In mobile apps, SenseTime’s augmented-reality software helps place products in commercials (such as during Alibaba’s Singles Day promotion) and other short videos and live broadcasts. For instance, a performer could pull a showcased item, such as a soda can, from out of nowhere. On top of the consumer uses come the “public security” applications, which can be the most lucrative. “There’s a strong, hard demand driven by smart cities and surveillance,” Yang Fan says.
With positioning technology capable of processing data from 240 points on a human face, a leap from just 106 points before August 2017, SenseTime-aided monitors capture and count every passerby, whether inside an Ikea outlet or at a busy downtown intersection. That can be used for general crowd data (breaking down by age or sex, say, for marketing) or a specific identity search.
SenseTime, with an internal training database of 2 billion faces (many of them collected online) and claiming 10 billion more images and videos, has worked with 40 Chinese localities, including Guangzhou, Shenzhen and Chongqing. Yang cites a case in 2016 in which police in Chongqing, powered by its technology, identified 69 suspects and caught 14 fugitives within 40 days. “What we’ve accomplished [once] happened only in movies,” he says.
At the central government level, SenseTime is working with the Ministry of Public Security’s Third Research Institute to develop the nation’s so-called citizen network identity infrastructure.
The web is another policing opportunity. In 2016 the Cyberspace Administration of China, its central internet regulator, enlisted SenseTime on a national cleanup campaign: To scan and delete online pornography, banishing videos of violence, terrorism and horror as well. This work would otherwise be attempted by legions of labourers. Result: The Chinese web might be the most “hygienic” on earth. “It’s very, very difficult to find all these videos on the Chinese internet today,” Yang says.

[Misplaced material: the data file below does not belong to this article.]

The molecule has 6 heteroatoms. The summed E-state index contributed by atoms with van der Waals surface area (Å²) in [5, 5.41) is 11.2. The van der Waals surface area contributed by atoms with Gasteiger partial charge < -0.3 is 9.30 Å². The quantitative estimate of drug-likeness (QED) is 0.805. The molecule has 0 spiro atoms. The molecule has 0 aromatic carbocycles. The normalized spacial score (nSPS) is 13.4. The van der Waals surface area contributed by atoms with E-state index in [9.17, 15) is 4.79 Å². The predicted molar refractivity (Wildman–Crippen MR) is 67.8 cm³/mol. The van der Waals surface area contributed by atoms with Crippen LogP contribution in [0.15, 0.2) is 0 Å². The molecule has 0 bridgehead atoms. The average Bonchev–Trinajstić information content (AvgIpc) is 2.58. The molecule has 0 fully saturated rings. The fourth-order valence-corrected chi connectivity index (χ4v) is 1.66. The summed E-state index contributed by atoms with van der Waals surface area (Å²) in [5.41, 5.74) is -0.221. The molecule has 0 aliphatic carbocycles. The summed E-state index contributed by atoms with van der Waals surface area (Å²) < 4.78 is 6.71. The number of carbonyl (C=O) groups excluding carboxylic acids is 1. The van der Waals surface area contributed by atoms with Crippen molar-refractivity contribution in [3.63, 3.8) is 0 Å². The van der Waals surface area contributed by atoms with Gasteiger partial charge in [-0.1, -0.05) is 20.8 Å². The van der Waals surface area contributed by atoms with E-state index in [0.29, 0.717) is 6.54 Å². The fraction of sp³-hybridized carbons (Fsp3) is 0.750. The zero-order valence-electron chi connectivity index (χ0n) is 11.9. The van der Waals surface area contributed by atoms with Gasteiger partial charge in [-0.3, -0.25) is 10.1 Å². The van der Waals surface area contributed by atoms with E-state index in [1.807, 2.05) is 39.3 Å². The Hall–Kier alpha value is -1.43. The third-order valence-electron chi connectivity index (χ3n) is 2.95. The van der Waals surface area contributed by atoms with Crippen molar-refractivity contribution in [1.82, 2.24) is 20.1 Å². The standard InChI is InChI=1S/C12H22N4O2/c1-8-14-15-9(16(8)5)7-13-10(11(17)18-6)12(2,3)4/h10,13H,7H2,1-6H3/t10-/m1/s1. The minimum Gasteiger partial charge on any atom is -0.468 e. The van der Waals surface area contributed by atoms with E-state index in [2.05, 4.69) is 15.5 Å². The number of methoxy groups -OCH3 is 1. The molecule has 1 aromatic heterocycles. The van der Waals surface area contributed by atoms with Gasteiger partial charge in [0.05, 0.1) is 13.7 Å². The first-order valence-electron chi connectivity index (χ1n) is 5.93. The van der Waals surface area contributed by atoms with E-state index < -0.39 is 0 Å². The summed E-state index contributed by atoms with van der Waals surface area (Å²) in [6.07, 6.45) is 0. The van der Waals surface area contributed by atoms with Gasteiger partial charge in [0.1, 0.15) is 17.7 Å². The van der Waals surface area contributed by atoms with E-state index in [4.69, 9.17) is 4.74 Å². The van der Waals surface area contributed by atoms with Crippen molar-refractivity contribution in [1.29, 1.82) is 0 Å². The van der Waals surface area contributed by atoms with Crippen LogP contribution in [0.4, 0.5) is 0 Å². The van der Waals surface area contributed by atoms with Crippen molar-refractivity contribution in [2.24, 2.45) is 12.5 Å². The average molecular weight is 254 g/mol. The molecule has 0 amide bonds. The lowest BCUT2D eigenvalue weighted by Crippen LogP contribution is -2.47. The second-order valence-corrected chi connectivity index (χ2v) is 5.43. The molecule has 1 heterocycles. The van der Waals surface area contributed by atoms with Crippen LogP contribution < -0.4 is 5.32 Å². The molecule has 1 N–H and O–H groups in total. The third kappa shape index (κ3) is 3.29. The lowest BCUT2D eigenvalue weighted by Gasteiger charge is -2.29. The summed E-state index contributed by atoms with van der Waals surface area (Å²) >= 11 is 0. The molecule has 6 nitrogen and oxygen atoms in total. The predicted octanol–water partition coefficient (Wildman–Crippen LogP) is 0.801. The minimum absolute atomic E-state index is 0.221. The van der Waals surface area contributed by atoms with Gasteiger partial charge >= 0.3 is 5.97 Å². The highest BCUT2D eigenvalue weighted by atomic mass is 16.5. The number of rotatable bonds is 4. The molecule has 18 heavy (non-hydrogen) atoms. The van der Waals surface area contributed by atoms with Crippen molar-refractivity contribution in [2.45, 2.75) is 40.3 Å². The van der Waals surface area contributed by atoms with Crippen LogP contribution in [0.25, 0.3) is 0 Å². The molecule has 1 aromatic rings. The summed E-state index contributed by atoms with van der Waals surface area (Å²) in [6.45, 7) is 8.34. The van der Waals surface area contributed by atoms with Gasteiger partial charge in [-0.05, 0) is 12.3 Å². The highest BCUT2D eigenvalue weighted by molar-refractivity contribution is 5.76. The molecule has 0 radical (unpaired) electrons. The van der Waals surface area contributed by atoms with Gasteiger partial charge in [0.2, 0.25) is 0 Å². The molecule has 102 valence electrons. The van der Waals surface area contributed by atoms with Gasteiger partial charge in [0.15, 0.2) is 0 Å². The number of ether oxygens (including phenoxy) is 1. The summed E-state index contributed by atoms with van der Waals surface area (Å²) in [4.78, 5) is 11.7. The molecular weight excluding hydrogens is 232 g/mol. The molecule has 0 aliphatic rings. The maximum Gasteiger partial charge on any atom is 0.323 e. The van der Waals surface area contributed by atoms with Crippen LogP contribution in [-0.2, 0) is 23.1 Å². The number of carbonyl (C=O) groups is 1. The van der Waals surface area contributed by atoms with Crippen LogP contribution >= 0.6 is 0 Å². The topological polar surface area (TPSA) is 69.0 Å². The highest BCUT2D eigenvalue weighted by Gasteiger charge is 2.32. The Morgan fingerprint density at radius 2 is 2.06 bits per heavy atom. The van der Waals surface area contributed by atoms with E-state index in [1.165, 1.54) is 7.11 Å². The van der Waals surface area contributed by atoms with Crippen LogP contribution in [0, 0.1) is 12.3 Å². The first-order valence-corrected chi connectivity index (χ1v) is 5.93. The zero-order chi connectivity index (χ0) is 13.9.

SenseTime’s recognition technology has scanned and authenticated the faces of 400 million consumers
Of course, SenseTime does not have this emergent imaging sector to itself. Two prominent Chinese rivals, Megvii of the Face++ brand and Yitu Technology, are on the same hunt for clients. Megvii, founded in 2011 and backed by Ant Financial and iPhone manufacturer Foxconn, claims its FaceID platform has authenticated the identity of 290 million worldwide, with more than 85% market share in security software for China’s financial industry. Yitu, five years old, with backing from Alibaba founder Jack Ma’s private Yunfeng Capital and giant Sequoia Capital, is active in health care imaging and fintech, and boasts of being an industry leader with 50 percent of market share in some unspecified segments in China’s financial services industry.
A Megvii representative argues that SenseTime’s accuracy in facial recognition doesn’t automatically translate into use applications. Software design needs to fit with computer chips, monitors and an organisation’s procedures. “More and more public security clients look at product compatibility, timeliness and efficiency. Its algorithm could be used as technical support but by itself would not address a security problem,” he says.
Founder Tang is undaunted. At a recent event in Hong Kong, he told the audience: “Dream big. I also learned from my son. He said someday he wanted to build an airplane with a swimming pool in it, calling it 747-380. That’s a combination of Airbus and Boeing. You need to prepare for your dream. I prepared for it for 20 years.”
Supplementing his AI talents in Hong Kong, he scurried for hardware engineers in Shenzhen, and found plenty of software engineers in Beijing and Shanghai. Today, his company has 150 employees with doctorates—and globally competitive salaries to match. “The success of SenseTime is really based on the connection of Hong Kong with Shenzhen, with Beijing and with Shanghai,” he says.
Its stated ambition is to be the global dominant force in facial recognition, a “platform company” in the category of Google and Facebook, by taking a page from Intel, the global chip giant. Says CEO Xu, “For SenseTime, our algorithms would form the high-entry barrier. We are forming an ecosystem with our business partners. Learning from Intel Inside, we are building up our model. Call it ‘SenseTime Inside’.”